'Western style' kimonos fizzle in Japan

Few countries have embraced the mania for designer clothes quite as eagerly as Japan. Almost anything with a designer label seems to sell here, from Yves Saint Laurent blouses to Calvin Klein jeans.

But apparently there's a limit. The Japanese appear willing to wear anything designed by prominent Westerners except that most traditional and respected Japanese garb, the kimono.

In recent years, ''Western style'' kimonos have been introduced with great fanfare by an international coterie of designers, including Pierre Cardin, Emanuel Ungaro, and, most recently, Daniel Tribouillard, chief designer and general director of Leonard of Paris. With their Western-style fashions selling for hundreds - and sometimes thousands - of dollars, all of these designers are popular and respected here.

But sales of both Cardin and Ungaro kimonos fizzled shortly after their lines were begun.

And though the Leonard kimono has been on the market for only a few months, the initial sales have been ''upsetting,'' according to Rikio Isaka, manager of the kimono department at Tokyo's Matsuya Ginza department store. In fact, at Matsuya's invitation-only showing of the Leonards, only 15 of the 170 bright-colored kimonos and obis sold.

Sales have been similarly tepid at other highly publicized shows at hotels and department stores throughout Japan.

At first glance, bringing kimonos to Japan might seem a bit like importing oranges to Florida. Not so, says Tuyoshi Wada of Sankyo Seiki, the Japanese licensing firm that commissioned the Leonard kimono. In recent years, as Western-style clothes have become the norm, kimono sales have dipped. It was hoped kimonos by popular Western designers could lure Japanese women back into their native dress.

The firm was also careful to select a Western designer who is both popular with the Japanese and whose fashions have a vaguely Oriental flair. Tribouillard , whose fashion trademarks are bright colors and elaborate floral patterns, seemed to fit the bill. His Western clothes are also quite costly here, and it was this upper-crust customer that Sankyo Seiki was hoping to interest in their Western-style kimonos.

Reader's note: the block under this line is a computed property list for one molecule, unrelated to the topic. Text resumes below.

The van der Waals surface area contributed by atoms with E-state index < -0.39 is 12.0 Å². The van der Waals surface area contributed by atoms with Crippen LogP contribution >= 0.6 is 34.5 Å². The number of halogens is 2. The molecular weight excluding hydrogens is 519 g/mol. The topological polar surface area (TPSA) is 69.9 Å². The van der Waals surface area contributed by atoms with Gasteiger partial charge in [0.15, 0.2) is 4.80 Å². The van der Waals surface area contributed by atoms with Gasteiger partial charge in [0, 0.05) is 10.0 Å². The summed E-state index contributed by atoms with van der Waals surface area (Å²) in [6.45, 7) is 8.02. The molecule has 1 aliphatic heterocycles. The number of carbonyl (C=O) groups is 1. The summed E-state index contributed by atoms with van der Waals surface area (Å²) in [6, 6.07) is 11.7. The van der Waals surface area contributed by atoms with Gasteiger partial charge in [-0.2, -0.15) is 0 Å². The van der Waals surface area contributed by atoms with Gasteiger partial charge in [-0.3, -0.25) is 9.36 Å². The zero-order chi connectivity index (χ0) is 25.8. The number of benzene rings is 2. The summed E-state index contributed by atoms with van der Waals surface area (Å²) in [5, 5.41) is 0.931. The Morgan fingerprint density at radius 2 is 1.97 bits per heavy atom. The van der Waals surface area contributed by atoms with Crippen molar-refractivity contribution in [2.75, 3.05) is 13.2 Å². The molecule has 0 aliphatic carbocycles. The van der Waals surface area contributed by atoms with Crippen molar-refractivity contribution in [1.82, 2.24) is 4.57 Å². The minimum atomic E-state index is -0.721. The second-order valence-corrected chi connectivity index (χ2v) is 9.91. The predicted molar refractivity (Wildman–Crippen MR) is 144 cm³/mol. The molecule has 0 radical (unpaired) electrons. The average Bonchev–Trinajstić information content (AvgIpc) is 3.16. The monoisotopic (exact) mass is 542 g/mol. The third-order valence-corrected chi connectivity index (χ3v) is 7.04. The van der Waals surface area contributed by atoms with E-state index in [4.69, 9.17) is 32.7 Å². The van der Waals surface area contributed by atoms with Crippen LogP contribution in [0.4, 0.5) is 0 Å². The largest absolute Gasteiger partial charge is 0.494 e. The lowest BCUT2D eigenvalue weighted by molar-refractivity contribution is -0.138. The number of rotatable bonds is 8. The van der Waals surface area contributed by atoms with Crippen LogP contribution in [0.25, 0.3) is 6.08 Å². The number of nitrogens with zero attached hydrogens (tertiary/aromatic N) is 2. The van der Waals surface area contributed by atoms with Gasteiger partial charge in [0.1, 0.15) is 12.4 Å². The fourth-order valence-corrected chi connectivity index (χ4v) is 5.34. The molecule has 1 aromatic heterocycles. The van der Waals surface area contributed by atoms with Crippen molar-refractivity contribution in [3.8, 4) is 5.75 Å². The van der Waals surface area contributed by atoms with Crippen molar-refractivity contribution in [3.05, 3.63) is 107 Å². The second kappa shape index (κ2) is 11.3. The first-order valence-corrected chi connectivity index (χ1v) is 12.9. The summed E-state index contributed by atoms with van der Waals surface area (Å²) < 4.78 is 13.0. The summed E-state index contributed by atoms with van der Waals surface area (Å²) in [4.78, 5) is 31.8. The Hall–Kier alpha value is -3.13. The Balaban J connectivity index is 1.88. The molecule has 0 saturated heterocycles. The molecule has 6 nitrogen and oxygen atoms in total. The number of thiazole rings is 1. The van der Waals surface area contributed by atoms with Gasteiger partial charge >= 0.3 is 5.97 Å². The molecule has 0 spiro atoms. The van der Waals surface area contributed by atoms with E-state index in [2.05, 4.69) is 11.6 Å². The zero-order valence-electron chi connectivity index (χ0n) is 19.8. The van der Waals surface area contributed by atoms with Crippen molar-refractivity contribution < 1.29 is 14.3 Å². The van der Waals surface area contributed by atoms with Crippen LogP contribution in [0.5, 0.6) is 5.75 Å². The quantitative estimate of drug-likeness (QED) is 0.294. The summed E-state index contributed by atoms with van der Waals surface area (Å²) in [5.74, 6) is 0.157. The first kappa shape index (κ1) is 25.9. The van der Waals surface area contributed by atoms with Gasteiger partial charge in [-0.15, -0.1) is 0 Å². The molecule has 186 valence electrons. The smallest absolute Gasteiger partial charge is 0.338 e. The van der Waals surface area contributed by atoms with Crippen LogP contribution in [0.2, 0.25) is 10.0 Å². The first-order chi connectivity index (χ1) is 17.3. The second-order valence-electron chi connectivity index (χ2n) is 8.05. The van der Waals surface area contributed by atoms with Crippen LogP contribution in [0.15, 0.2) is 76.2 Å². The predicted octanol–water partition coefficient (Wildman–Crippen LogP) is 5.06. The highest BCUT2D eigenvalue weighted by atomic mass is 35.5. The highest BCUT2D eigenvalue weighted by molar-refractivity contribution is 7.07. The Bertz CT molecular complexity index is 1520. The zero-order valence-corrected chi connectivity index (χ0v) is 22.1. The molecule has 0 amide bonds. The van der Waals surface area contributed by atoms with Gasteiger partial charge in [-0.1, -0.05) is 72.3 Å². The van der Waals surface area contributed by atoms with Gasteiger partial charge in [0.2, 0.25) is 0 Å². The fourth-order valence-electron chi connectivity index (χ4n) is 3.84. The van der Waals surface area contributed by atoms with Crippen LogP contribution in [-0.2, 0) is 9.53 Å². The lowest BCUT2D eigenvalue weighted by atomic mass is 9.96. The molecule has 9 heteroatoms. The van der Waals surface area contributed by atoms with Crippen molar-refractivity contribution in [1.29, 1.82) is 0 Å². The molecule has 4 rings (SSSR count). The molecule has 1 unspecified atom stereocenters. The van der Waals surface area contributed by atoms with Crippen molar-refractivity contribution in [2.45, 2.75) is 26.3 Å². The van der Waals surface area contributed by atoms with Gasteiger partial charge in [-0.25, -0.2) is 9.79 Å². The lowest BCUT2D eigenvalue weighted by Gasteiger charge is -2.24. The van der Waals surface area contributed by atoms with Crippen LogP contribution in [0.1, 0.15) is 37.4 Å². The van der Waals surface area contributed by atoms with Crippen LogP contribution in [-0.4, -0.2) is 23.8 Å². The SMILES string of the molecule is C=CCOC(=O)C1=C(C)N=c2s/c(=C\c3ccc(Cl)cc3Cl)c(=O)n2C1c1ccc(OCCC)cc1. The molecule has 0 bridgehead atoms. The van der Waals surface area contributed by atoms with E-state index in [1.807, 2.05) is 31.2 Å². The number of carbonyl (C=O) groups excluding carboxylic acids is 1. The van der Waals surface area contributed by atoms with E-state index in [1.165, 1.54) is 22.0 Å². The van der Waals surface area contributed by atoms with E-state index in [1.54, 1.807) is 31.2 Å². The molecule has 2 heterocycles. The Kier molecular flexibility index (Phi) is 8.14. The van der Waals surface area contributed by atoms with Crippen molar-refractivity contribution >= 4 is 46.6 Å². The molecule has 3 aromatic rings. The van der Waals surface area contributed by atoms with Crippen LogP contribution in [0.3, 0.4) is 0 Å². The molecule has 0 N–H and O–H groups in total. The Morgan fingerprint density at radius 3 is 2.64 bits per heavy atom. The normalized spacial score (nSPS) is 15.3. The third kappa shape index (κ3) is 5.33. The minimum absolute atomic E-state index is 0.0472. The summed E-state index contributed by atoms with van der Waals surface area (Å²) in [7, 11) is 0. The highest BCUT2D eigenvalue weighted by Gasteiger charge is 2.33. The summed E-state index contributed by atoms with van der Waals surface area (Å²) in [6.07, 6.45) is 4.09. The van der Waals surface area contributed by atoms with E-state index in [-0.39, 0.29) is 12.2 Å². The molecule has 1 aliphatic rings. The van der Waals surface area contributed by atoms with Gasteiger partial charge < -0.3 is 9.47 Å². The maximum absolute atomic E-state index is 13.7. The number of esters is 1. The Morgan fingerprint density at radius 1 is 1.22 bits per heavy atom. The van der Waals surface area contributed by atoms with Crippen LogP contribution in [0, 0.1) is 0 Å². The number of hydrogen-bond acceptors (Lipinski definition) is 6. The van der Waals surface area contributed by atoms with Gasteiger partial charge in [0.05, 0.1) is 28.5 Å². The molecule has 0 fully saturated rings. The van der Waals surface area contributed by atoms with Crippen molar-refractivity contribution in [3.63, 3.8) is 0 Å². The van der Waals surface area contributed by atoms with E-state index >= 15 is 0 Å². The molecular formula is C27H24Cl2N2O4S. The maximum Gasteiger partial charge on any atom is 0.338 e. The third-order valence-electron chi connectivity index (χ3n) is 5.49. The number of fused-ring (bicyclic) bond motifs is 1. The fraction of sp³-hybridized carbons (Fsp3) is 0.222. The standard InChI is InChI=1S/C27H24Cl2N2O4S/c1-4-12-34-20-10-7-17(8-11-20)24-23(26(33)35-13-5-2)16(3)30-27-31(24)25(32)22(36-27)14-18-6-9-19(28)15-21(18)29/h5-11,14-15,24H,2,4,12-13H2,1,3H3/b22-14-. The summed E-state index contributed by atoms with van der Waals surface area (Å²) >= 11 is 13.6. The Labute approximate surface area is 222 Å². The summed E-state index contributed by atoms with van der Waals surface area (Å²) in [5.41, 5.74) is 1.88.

Earlier this year he even boasted that he would sell 1,000 kimonos his first season, with a 40 percent increase the second year.

But it appears that even Japan's most Westernized women want to keep a few aspects of their heritage entirely Japanese. ''If I were extremely wealthy and could have hundreds of kimonos, then maybe I'd like one designed by a Western designer,'' says Miki Ichiyanagi, a student at Tokyo University.

''I don't think a Western designer, no matter how good he is, can really understand the kimono for all it means and stands for,'' added Yukiko Yoshimoto, a secretary at a large corporation.

The Leonard kimonos have also been criticized for their extravagant patterns and colors, which include turquoise blue and hot pink. ''Many kimonos come in bright colors, but the average young woman still chooses a kimono in pale pink, '' says Rikio Isaka of Matsuya Ginza.

Everyone admits it takes a special type of woman to wear a Leonard kimono.

What it takes is a wealthy woman. The Leonards are priced at around $5,000 for the kimono, with the obi, or long waistband, costing an additional $1,600. But apparently price is not a problem.

Many women pay such prices for formal kimonos, and the creations of kimono craftsmen deemed Japan's Living National Treasures can cost as much as $100,000. Such kimonos are in fact considered the Japanese equivalent of Western haute couture; fashion-conscious Japanese can spot the designs of Kako Moriguchi, Kotaro Shimizu, and Yoshimatsu Nambu as readily as some Westerners can identify a Chanel, a Givenchy, or a Saint Laurent.

Tuyoshi Wada of Sankyo Seiki admits that no one expects women who own just one kimono to select a Leonard; this is still the kimono for the woman who has everything, and despite the early indications, the company is hoping for success.

What their promoters are hoping for are more young women like Mariko Nakamura , an economics student. ''I think a Western-designed kimono is fine,'' she says. ''Anything is all right as long as the kimono is pretty.''

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